Label: Priority Records

"Bystander Dies in L.A. Gunfight." "Californians: 30 Million and Counting." "Ailing Woman Drowns in Pool." "Acting on Bad Experiences: Seven Latinos Will Take to the Stage to Vent the Pain And Struggles of Trying to Live in Southern California." "D.A.'s Office Finds Shooting by City Police Officer Justified." These were just a handful of headlines that appeared in the Los Angeles Times on May 16, 1990—the day Ice Cube released AmeriKKKa's Most Wanted, and put the rap game in a choke hold. Affirming the album's 23-track, brass-knuckled tone, Cube begins on "Better Off Dead": "Fuck all y'all." Outlaw. Misogynist. Prophet. Thug. Homie. Motherfucker. Even at 20, Cube's legend was already larger than life, fashioned partly by his affiliation with Dr. Dre, Eazy-E, DJ Yella, and MC Ren, affectionately known as the Niggaz Wit Attitudes.

This is Cube translating rage into art, however sexist and disgusting it is at times.

With undercurrents of pulsating funk, courtesy of New York production camp The Bomb Squad, and fueled by Cube's politically trenchant missives, AmeriKKKa becomes something bigger than itself by album's end: an account not just of racism ("AmeriKKKa's Most Wanted"), a morally bankrupt LAPD ("Endangered Species"), and living hard in '90s L.A. ("Dead Homiez"), but a record about the function of rage for black men like O'Shea Jackson who grew up in under-served inner-city neighborhoods where money was always in short supply and liquor stores populated every corner.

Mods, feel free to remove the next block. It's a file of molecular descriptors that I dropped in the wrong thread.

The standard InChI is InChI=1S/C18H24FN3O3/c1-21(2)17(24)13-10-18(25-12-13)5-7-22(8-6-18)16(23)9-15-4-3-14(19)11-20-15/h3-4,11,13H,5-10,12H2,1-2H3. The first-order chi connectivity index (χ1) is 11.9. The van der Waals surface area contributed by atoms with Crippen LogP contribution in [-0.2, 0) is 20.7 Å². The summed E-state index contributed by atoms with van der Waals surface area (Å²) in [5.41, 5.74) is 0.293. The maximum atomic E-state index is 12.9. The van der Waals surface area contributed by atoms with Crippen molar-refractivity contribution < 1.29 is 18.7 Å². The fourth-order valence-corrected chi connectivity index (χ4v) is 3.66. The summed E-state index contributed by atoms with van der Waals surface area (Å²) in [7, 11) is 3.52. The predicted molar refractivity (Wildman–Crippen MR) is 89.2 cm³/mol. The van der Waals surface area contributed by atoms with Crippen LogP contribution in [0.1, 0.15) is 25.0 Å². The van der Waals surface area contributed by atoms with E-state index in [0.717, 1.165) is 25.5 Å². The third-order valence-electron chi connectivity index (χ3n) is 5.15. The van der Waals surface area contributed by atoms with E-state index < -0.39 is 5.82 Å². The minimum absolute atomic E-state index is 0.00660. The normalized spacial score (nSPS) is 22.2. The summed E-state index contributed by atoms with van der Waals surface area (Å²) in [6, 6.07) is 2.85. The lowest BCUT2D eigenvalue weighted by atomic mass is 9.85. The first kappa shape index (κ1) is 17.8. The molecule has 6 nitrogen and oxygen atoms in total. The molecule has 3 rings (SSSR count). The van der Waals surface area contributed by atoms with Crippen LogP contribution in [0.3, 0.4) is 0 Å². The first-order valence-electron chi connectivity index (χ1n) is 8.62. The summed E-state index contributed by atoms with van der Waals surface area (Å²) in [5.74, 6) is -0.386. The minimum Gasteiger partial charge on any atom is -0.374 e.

It's an angry album, sure, but how could it not be? This is Cube translating rage into art, however sexist and disgusting it is at times ("It's A Man's World"). But maybe that's what it's ultimately about, how when you've been pushed and kicked and beaten, denied basic civil rights, presumed for some kind of "thug nigga," and marginalized to the point of nonexistence, you forget how to love. And not just love, but how to pass that love on to the mother who raised you and fed you, to your boys from around the way who've always had your back, to your girl who's held you down since forever, to, worst of all, yourself.

Maybe AmeriKKKa is about grappling with love, and how rage arises from the absence of that. Whatever it is, this is Cube, bold and brave and fire-eyed, standing out on his own without N.W.A. for the first time, middle finger to the law, no longer accepting the police boot that for so long had been on the neck of South Central. As one of rap's most defiant debuts, AmeriKKKa has been able to exist as few albums can: profoundly uncompromising. —Jason Parham